“Oh.” He realized. “So very sorry.” He gestured and she disappeared and reappeared, dressed in a toga reminiscent of one an actress in a Roman themed high school play would wear, and in a reclining position on the lounge. “There. Better?”
There was no reply. Again, it took Madigan a moment to realize what was wrong. “Oh.” He said again. “Well, I suppose I can let you talk.” Amber fire danced over Alexis’s head.
The only change was that her expression, one of frozen rage, became a darker, more brooding fury, the kind a caged panther gives to the peccary in the next cage. It was a look that said, ‘I will get out of here and when I do, we’ll do lunch.’
It was lost entirely on Madigan. “Well, how do you like it? Isn’t this a billion times better than what that Smythe fellow can offer?”
“Not a billionth better.” Alexis said in a low hiss. “He wouldn’t freeze me, or kidnap me, or attack innocent people.”
“I haven’t attacked a single innocent person.” Madigan said haughtily. “Not physically at least.”
“What about Professor Demetrius!?”
“Oh, come now, he’s not innocent—he’s insulted me many times.”
“That makes him guilty?”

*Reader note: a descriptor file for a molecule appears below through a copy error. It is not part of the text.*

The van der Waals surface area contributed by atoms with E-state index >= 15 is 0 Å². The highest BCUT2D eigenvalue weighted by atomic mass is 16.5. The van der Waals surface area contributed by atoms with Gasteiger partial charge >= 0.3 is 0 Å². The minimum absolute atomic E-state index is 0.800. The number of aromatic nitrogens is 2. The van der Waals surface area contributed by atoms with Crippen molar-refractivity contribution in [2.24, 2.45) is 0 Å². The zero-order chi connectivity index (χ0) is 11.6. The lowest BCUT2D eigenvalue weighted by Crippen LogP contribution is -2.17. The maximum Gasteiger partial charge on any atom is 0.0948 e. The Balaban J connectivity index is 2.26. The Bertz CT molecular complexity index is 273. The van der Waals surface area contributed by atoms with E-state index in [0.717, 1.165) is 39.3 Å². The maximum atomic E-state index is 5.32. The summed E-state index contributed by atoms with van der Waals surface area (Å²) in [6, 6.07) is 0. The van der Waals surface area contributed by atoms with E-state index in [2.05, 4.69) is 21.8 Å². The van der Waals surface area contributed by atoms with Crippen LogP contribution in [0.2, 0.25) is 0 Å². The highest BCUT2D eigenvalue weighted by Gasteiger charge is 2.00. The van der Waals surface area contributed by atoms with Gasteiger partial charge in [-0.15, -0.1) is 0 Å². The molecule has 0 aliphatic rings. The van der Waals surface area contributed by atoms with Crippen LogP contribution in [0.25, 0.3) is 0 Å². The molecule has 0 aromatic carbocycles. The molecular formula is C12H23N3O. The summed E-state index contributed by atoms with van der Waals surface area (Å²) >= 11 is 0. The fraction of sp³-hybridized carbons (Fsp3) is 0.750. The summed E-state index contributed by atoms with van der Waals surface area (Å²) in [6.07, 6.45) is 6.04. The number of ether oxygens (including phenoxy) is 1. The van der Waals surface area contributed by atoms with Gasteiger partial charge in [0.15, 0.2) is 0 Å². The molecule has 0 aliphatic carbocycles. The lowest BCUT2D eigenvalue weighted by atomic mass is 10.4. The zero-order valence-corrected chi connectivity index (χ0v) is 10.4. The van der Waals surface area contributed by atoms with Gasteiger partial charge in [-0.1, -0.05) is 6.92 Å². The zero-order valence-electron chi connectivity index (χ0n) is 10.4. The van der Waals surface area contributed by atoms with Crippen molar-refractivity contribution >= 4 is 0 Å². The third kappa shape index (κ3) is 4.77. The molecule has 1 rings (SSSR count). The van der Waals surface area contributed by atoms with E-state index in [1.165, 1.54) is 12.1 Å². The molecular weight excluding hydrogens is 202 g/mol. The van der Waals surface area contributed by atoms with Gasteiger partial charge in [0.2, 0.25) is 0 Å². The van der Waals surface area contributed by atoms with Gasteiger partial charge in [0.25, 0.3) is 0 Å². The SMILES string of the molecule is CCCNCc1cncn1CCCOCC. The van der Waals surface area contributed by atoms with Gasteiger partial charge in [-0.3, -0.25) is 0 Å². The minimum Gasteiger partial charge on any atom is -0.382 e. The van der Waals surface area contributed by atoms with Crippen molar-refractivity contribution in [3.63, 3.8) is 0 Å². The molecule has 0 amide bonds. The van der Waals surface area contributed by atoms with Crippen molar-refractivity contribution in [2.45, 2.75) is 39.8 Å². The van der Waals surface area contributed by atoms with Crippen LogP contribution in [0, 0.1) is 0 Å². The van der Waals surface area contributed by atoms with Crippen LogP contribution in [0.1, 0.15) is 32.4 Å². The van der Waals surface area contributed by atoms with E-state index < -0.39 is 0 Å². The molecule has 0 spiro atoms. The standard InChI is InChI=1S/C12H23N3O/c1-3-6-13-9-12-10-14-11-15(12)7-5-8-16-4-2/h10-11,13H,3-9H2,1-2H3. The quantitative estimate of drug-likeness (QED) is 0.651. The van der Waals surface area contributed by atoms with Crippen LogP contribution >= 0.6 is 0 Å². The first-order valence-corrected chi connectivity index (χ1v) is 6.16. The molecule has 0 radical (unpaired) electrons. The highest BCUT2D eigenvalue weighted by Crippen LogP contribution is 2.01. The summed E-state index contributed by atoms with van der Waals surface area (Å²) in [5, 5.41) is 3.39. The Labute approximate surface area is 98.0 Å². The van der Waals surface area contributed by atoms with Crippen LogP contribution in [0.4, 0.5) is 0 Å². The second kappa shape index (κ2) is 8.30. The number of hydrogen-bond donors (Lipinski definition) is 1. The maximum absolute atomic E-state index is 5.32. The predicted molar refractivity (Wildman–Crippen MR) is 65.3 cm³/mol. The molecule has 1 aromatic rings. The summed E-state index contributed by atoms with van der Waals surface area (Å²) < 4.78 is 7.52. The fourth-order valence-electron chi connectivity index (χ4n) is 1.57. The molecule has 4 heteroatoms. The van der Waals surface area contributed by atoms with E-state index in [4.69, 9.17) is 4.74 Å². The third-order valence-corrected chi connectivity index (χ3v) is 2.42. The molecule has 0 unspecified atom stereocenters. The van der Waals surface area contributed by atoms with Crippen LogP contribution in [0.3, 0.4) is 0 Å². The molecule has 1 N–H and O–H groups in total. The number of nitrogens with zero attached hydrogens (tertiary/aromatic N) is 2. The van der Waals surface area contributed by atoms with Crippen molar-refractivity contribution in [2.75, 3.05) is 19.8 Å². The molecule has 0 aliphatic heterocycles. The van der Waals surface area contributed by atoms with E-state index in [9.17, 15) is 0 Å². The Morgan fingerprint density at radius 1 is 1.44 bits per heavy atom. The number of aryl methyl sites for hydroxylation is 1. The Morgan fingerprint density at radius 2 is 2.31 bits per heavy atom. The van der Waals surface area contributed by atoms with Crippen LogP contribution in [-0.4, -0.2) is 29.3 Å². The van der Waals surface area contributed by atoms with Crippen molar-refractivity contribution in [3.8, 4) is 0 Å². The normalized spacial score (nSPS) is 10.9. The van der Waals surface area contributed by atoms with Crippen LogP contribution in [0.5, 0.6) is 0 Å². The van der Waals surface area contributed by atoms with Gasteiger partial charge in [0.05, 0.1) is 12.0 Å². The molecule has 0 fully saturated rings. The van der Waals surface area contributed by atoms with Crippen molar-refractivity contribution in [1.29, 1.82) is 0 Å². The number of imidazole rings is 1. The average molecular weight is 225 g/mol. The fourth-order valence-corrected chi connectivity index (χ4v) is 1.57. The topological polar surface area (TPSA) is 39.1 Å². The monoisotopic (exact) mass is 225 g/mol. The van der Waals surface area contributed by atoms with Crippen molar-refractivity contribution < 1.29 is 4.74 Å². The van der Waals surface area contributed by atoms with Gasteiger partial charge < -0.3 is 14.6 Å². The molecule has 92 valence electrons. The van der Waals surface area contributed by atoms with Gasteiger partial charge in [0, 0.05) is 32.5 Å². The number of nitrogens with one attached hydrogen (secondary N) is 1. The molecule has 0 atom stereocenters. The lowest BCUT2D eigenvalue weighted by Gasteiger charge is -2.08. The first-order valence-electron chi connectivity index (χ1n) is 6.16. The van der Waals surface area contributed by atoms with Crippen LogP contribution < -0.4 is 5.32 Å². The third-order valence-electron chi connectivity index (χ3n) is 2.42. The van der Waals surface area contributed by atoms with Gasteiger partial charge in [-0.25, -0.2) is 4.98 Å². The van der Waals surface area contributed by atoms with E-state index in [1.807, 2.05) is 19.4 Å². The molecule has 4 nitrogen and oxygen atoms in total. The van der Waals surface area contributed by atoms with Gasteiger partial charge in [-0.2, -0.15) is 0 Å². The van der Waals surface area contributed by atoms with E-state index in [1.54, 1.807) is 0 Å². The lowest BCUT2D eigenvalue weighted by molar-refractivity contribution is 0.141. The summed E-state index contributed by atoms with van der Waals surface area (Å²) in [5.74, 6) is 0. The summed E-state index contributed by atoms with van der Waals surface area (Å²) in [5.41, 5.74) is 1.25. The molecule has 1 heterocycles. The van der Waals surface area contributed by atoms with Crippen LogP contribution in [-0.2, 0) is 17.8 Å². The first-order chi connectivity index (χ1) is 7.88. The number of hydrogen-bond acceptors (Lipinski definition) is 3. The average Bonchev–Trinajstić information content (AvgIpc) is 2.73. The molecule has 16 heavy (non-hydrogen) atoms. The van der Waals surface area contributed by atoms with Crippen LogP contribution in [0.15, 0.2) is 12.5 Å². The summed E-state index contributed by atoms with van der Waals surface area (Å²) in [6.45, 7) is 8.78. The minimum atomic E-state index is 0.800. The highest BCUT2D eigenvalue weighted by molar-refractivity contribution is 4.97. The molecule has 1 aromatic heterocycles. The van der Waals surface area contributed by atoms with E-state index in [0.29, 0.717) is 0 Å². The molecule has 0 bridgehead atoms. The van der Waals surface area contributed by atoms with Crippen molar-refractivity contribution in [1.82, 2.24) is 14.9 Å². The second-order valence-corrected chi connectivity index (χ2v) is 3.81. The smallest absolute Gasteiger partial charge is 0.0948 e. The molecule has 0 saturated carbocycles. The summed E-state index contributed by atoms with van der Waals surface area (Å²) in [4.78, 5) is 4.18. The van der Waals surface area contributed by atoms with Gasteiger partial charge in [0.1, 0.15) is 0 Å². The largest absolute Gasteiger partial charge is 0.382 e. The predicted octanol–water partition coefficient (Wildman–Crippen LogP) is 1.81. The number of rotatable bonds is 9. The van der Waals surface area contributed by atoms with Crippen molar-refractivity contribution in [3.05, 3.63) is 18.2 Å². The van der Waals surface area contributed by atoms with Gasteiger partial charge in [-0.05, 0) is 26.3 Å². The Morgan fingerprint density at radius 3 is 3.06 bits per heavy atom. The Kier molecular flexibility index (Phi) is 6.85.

Madigan grinned and span the scepter in his fingers. “I’ve got the scepter. I’ve got the power. Of course, that also means I make all the rules.”
“And I guess I’m not innocent either?” Alexis pressed. “You attacked me and froze me like this.”
“To be fair, my love, you attacked me first.” He looked defensive for a split second, and then his mood brightened. “But don’t worry; now that our first fight is out of the way, there will be clear sailing for the honeymoon. Speaking of which, which should I conquer to mark the occasion; Hawaii or Jamaica?”
“Are you just not paying attention, Madigan?!” Alexis shouted, “We aren’t getting married! I don’t love you. I have a boyfriend and he isn’t you!”
“Can you call me Madrigal?” Madigan asked, “It’s more familiar, you know?”
Alexis fumed. She wanted to call up some black heat and put him on his back and out of her misery. But thanks to whatever spell he’d worked, the nerved that let her do so were seized up. “Listen!” She roared, “I. Have. A Boyfriend. And… and I love him.”
That got Madigan’s attention. His eyes flared with an amber glow, which completely subsumed the natural blue of his eyes. “Smythe!” He growled, his voice full of distain. “You always bring him up. Even after all we’ve shared? All we’ve meant to each other?”